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Of Poems and Pockets


Today is Poem in Your Pocket Day—a celebration for which, according to the Academy of American Poets, everyone from schoolchildren on up must fold up a poem and secrete it somewhere about their person. Wherever did this arcane tradition come from? The year was 2002. The mayor of New York City was Michael Bloomberg. It was he who, in partnership with the NYC Department of Cultural Affairs, first lit the Poem in Your Pocket Day torch, which has been burning as the brightest star in the National Poetry Month firmament ever since. But this is 2014, a time of electronic tablets and rewired reading habits. Data is gushing around, being intercepted and monitored and leaked. Google Glass is available to anyone on eBay. And poets, stuck in the dark ages, are still asking us to fold a piece of paper? Wherever the day takes you, and whatever else you’re carrying, here are six powerful poems that can fit in any pocket.   You’ve got a good luck charm:   Luck Sometimes a crumb falls From the tables of joy, Sometimes a bone Is flung. To some people Love is given, To others Only heaven. —Langston Hughes   A road map scrawled on the back of a bar napkin:   Solitary Observation Brought Back From a Sojourn in Hell At midnight tears Run in your ears. —Louise Bogan   A hand raised in greeting:   To You STRANGER! if you, passing, meet me, and desire to speak to me, why should you not speak to me? And why should I not speak to you? —Walt Whitman   A few odds and ends of string:   Variations The still waters of the air under the bough of the echo. The still waters of the water under a frond of stars. The still waters of your mouth under a thicket of kisses. —Federico García Lorca (translated from the Spanish by Lysander Kemp)   A love note that’s been folded and unfolded many times:   You Say, “I Will Come” You say, “I will come.” And you do not come. Now you say, “I will not come.” So I shall expect you. Have I learned to understand you? —Lady Otomo No Sakanoe (translated from the Japanese by Kenneth Rexroth)   And an old coin, worn by many hands:   Graduation He told us, with the years, you will come to love the world. And we sat there with our souls in our laps, and comforted them. —Dorothea Tanning   Photo courtesy of Wikimedia CONNECTS_Walt-Whitman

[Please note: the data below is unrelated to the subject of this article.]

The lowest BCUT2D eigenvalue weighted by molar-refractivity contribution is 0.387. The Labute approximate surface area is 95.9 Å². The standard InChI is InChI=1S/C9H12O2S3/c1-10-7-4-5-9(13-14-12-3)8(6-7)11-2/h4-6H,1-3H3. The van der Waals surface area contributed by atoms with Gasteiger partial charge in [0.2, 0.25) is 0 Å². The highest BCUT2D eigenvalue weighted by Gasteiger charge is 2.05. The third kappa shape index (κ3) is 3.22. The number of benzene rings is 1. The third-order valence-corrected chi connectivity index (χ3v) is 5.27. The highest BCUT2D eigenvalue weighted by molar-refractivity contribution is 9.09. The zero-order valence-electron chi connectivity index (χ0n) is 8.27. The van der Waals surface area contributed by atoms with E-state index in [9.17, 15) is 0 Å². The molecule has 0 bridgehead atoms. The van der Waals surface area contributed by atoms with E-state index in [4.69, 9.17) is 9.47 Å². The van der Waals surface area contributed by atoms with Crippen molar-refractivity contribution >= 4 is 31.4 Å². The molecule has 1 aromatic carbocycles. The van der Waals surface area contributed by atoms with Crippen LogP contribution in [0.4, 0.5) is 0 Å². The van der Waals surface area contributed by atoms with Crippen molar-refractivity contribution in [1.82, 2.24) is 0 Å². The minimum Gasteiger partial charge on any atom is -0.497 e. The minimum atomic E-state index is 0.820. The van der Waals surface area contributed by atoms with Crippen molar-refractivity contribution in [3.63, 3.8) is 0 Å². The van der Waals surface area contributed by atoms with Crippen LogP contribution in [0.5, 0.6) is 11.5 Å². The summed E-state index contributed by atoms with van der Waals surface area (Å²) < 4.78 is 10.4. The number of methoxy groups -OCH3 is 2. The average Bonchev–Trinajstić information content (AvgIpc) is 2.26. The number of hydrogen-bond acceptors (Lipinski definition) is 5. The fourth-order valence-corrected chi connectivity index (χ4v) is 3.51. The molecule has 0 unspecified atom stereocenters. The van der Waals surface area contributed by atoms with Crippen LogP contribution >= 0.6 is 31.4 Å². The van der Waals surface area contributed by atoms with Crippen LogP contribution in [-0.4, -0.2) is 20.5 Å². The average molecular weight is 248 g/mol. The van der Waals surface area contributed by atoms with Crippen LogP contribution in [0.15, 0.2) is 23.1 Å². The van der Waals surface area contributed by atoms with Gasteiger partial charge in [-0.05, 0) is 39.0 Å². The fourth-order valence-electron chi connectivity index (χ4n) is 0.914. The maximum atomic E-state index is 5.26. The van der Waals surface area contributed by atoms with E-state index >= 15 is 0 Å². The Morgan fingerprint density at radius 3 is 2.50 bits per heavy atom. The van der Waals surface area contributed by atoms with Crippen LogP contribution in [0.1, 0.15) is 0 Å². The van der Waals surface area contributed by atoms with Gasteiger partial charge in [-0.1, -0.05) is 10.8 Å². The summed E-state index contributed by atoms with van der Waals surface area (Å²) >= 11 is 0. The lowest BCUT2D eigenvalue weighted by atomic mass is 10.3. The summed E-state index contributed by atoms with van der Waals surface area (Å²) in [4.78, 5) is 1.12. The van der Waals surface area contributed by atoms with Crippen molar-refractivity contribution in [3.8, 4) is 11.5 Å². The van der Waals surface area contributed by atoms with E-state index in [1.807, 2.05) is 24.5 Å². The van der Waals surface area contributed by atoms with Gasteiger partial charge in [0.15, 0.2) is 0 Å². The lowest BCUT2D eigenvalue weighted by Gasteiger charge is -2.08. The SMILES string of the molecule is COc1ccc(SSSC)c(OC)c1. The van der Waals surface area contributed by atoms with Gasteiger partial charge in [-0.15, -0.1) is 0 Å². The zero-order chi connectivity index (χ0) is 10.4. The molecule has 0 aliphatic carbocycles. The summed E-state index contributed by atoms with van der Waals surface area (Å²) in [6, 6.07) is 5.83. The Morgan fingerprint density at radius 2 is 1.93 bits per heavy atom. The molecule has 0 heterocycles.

by Beatrice Conselyea

Apr 24, 2014

The Poet Who Got Away